Holiday Scams: Don’t Get Caught Out

Shutterstock / ©

Looking forward to a holiday? Searching for a last minute bargain? Watch out for the ones that are too good to be true!

The Scambusters – Louise Baxter from the National Trading Standards Scams Team and James Walker from Rightly – are here to help us take control, know how to spot a scam and what to do about it.

Preying on optimism

Criminals can expertly design websites that seem professional and convincing, using images of luxury villas and apartments for addresses that don’t exist to convince you they’re trusted and genuine.

There have been increasing reports of holiday scams since the world has started to open up again after Covid, playing on people’s dreams of a welcome break away.

After the past two years, most of us are craving time away to recharge. But do take care. Criminals play on these consumer vulnerabilities and optimism.

Don’t be blinded by optimism. Pic: Shutterstock

What do holiday scams look like?

Examples we have seen include:

  • Fake booking websites
  • Phishing scams where people are emailed with ‘too good to be true’ deals
  • Holiday cancellation refund scams

Make sure you book a holiday with a reputable travel company or agent that is a member of a trade body such as ABTA or ATOL.

If you’re unsure, please contact the company directly. Don’t ever use a number you’re provided with in an email.

Taking a moment to stop and think before parting with your money or information could keep you safe.

Websites with lovely images can be faked. Pic: Shutterstock

Scambusters Mailbag

How can I protect myself from these scams?

Scambusters say, “Take five minutes to think before you respond. And use our five-point rule:

  1. Beware of “too good to be true” offers or prices. If it’s at a rock bottom price, ask yourself why.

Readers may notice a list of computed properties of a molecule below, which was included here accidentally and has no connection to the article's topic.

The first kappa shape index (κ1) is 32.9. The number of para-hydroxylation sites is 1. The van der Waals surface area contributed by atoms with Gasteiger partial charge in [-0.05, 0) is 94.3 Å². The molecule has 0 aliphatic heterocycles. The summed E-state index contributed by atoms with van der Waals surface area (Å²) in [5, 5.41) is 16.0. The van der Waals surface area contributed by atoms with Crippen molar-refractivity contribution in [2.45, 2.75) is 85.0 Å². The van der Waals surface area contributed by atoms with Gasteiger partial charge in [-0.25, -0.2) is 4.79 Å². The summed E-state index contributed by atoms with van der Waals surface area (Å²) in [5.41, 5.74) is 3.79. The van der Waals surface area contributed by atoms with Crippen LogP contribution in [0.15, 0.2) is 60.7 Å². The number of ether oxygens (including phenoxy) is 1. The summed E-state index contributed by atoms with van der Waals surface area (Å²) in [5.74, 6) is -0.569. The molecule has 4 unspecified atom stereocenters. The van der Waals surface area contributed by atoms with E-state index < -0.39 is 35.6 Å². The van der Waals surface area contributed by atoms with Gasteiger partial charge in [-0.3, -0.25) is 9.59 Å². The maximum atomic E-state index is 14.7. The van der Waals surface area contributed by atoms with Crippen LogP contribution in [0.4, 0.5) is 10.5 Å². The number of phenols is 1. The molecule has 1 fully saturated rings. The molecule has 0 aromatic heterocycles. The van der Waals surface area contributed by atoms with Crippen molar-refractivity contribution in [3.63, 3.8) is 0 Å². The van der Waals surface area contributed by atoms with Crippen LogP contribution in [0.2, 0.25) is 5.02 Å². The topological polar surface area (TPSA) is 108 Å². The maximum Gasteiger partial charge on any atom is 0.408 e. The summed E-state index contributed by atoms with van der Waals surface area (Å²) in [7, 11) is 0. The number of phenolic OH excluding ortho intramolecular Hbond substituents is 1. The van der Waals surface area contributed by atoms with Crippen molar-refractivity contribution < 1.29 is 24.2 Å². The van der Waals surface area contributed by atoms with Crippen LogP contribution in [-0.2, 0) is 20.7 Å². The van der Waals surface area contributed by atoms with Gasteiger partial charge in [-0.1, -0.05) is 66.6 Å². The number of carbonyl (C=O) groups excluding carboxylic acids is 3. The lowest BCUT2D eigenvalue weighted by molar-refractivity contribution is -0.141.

2. Read terms and conditions and research the organisation you’re booking through before making any purchases. Verify that addresses exist through web searches and online maps.
  3. Use a company that is a member of a trade body such as ABTA or ATOL.
  4. Always use the secure payment options that are recommended by reputable online travel providers (PayPal, Opayo (formerly Sage Pay) and Rapyd are all good).
  5. Finally, be sure to use a credit card when making purchases over £100 and up to £30,000. This way you receive protection under Section 75 of the Consumer Credit Act. It could help you get your money back if you are scammed.

Oh no… I think I may have fallen for one of these scams. What should I do?

Scambusters say, “If you think that you have been taken in by a scam, take these two immediate

  1. Firstly, speak to your bank. Ask them to consider a refund. There is a specific code set up for these cases, so the bank should consider all the facts you give them.
  2. We would also ask you to report the details to Action Fraud on 0300 123 2040 or via”

Double check web and email addresses. Pic: Shutterstock

Tip of the week

Check the email address that sent the message. You can do this by clicking on the email address – this will not put you at any risk. The sending email address should come from an email that includes the company address.

If you believe you’ve fallen for a scam, contact your bank immediately on a number you know to be correct, such as the one listed on your statement, their website or on the back of your credit or debit card.

Report it to Action Fraud on 0300 123 2040 or via If you are in Scotland, please report to Police Scotland directly by calling 101 or Advice Direct Scotland on 0808 164 6000.

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